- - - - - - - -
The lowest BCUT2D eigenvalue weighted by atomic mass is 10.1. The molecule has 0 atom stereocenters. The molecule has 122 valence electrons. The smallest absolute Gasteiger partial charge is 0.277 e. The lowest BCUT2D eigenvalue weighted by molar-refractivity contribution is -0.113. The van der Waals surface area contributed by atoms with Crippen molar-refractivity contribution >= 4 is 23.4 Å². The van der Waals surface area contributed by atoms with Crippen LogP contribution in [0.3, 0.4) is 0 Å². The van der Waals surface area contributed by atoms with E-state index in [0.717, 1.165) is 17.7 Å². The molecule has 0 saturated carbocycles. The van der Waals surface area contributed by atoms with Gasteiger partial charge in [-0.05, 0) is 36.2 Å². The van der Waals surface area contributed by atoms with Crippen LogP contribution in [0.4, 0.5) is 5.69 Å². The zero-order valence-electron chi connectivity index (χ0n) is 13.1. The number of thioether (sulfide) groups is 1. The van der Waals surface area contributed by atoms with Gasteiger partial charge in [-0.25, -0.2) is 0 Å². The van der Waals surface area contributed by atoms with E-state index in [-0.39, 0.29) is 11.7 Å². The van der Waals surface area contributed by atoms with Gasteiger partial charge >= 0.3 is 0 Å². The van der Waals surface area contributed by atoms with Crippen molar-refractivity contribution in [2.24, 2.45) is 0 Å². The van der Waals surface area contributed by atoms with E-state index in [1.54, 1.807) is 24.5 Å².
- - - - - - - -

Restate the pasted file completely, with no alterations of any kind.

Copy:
The lowest BCUT2D eigenvalue weighted by atomic mass is 10.1. The molecule has 0 atom stereocenters. The molecule has 122 valence electrons. The smallest absolute Gasteiger partial charge is 0.277 e. The lowest BCUT2D eigenvalue weighted by molar-refractivity contribution is -0.113. The van der Waals surface area contributed by atoms with Crippen molar-refractivity contribution >= 4 is 23.4 Å². The van der Waals surface area contributed by atoms with Crippen LogP contribution in [0.3, 0.4) is 0 Å². The van der Waals surface area contributed by atoms with E-state index in [0.717, 1.165) is 17.7 Å². The molecule has 0 saturated carbocycles. The van der Waals surface area contributed by atoms with Gasteiger partial charge in [-0.05, 0) is 36.2 Å². The van der Waals surface area contributed by atoms with Crippen LogP contribution in [0.4, 0.5) is 5.69 Å². The zero-order valence-electron chi connectivity index (χ0n) is 13.1. The number of thioether (sulfide) groups is 1. The van der Waals surface area contributed by atoms with Gasteiger partial charge in [-0.25, -0.2) is 0 Å². The van der Waals surface area contributed by atoms with E-state index in [-0.39, 0.29) is 11.7 Å². The van der Waals surface area contributed by atoms with Gasteiger partial charge >= 0.3 is 0 Å². The van der Waals surface area contributed by atoms with Crippen molar-refractivity contribution in [2.24, 2.45) is 0 Å². The van der Waals surface area contributed by atoms with E-state index in [1.54, 1.807) is 24.5 Å².